From: main@RealSTMFC.groups.io <main@RealSTMFC.groups.io> On Behalf Of Mont Switzer
Sent: Wednesday, October 21, 2020 8:20 PM
To: main@RealSTMFC.groups.io
Subject: Re: [Non-DoD Source] Re: [RealSTMFC] PRR and other coke cars

 

The MONON hauled coke from the Indianapolis Gas and Coke utility to destinations all over the midwest.  In our era composite stone gons had boxcar bodies  dropped onto them.  Roofs were removed for top loading.  Door openings were boarded up for loading, boards removed as load was removed.

 

The composite boxcar bodies had boards removed and were often thought to be stock cars. 

 

As mentioned before, inadequate quenching of the coke combined with air entering the cars as they were hauled in freight trains resulted in fires.  On the Monon this usually occurred between Indianapolis and Monon on train 90 which ran in the evenings.  

 

Train crews were good at setting out coke cars that had burst into flames.  Local fire departments extinguished the flames, but typically most of the wood was lost.

 

Mont Switzer 

 

 

 

 


Gatwood, Elden J SAD
 

Good point, CJ!

 

I have seen cars with rods across the width of the car, and also those that had angles welded over the top chord to stiffen the car.

 

Elden Gatwood

 

From: main@RealSTMFC.groups.io <main@RealSTMFC.groups.io> On Behalf Of CJ Riley via groups.io
Sent: Wednesday, October 21, 2020 2:55 PM
To: main@RealSTMFC.groups.io
Subject: Re: [Non-DoD Source] Re: [RealSTMFC] PRR and other coke cars

 

The C&O also had similar cars with the reinforcing rods.



Gatwood, Elden J SAD
 

Thanks for providing that, Bruce!

 

I am looking for the specifics on the PRR’s coke cars, and will update when I find info.

 

I appreciate everyone’s input!

 

Elden Gatwood

 

From: main@RealSTMFC.groups.io <main@RealSTMFC.groups.io> On Behalf Of Bruce Griffin
Sent: Wednesday, October 21, 2020 2:46 PM
To: main@RealSTMFC.groups.io
Subject: Re: [Non-DoD Source] Re: [RealSTMFC] PRR and other coke cars

 

Friends,

The B&O converted older boxcars into coke gons by removing the roofs and tying the sides together with steel rods (that was the method in photos I have seen). This was done over several decades and the boxcars reclassified as various subclasses of O-39.This happened from the late 20s into the early 50s with different boxcar classes including some M-8, M-13, M-15, M-24, and M-26 boxcars. Confirming Elden's scenario, I saved a post from the B&O Yahoo Group from 2006 and it tells a similar story by first hand account and added it below.
 

Bruce D. Griffin
Ashland, MD
Blockedhttps://bomodeling.com/blog/

Re: Coke Car

Posted by: "Scott Trostel" blwloco@...   blwloco

Sat Jul 8, 2006 1:21 pm (PST)

I well recall the coke cars in the early 1960s, probably the M-15 series.. The few I saw came to a local foundry. It lacked a between-rails receiving pit, thus the need for a car that could be unloaded similar to a conventional box car. Those cars I saw all had steel underframes and were very much showing their age with badly faded paint, wear, some rust and dents from probably loading.. When loaded, the doors had been cross boarded on the inside with planks. The foudrymen would climb onto the top of the car with flat shovels and start shoveling into an adjacent bin. When they reached a level even with the first board, the door was slid open and the plank removed. The men shoveled directly through the door into the bin. This was repeated until all the planks were removed and the car was finally empty. The planks were returned to the car loose, and the door then closed. They might put four to six men on the car and it would be easily unloaded in a day. I recall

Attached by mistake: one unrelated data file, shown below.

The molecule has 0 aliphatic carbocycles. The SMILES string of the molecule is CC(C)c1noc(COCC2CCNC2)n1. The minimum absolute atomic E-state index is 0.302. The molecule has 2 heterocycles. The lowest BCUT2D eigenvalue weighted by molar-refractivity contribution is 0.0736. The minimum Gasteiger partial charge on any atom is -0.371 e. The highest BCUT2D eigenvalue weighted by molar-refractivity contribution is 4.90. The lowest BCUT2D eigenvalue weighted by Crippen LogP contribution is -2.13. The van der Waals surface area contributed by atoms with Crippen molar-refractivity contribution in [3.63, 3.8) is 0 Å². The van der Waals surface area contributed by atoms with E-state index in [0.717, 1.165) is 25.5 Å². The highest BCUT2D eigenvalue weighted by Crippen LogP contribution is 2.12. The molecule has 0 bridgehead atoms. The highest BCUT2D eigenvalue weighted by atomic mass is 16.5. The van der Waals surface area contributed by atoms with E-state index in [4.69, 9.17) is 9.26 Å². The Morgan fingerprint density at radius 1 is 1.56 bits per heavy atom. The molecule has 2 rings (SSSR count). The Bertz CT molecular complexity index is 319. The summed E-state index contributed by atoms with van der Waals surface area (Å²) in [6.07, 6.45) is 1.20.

seeing a number of those cars, along with the wagon-top cars sitting on a scrap line outside of a steel mill in Portsmouth, Ohio, just a year or so later. The foundry went over to trucks with the end of the coke cars and is still operating today even though the railroad tracks are gone.
One thing that caught my eye about the few cars I saw in service, they had the "Linking thirteen great states with the nation" logo, which was becoming rare in western Ohio by this time. The same foundry got coal in standard twin B & O hoppers, probably a 50 ton capacity, and they dumped it right onto the track and shoveled it off. All of those cars had a standard "B & O" painted on them. Those twin hoppers, all seemed to disappear about the same time, replaced by a 70 ton triple hopper. The B & O served a stone quarry at Piqua and every day they brought from 50 to 75 empty hoppers. The newer cars were too tall to fit under the tipple, so the quarry lowered the tracks, then a bunch of them lacked what the car knocker called a "stone gussett," which apparently was a corner reenforcement to handle the weight of the more dense stone. If it lacked it, the car was rejected by the railroad agent himself, and many were.

Scott Trostel


Eric Hansmann
 

Elden,

 

Some customers may not have needed the cubic capacity that an H22 could deliver.

 

IIRC from a certain published source, GSD gondolas had some modifications for coke, too.

 

 

Eric Hansmann

Murfreesboro, TN

 

From: main@RealSTMFC.groups.io <main@RealSTMFC.groups.io> On Behalf Of Gatwood, Elden J SAD
Sent: Thursday, October 22, 2020 9:54 AM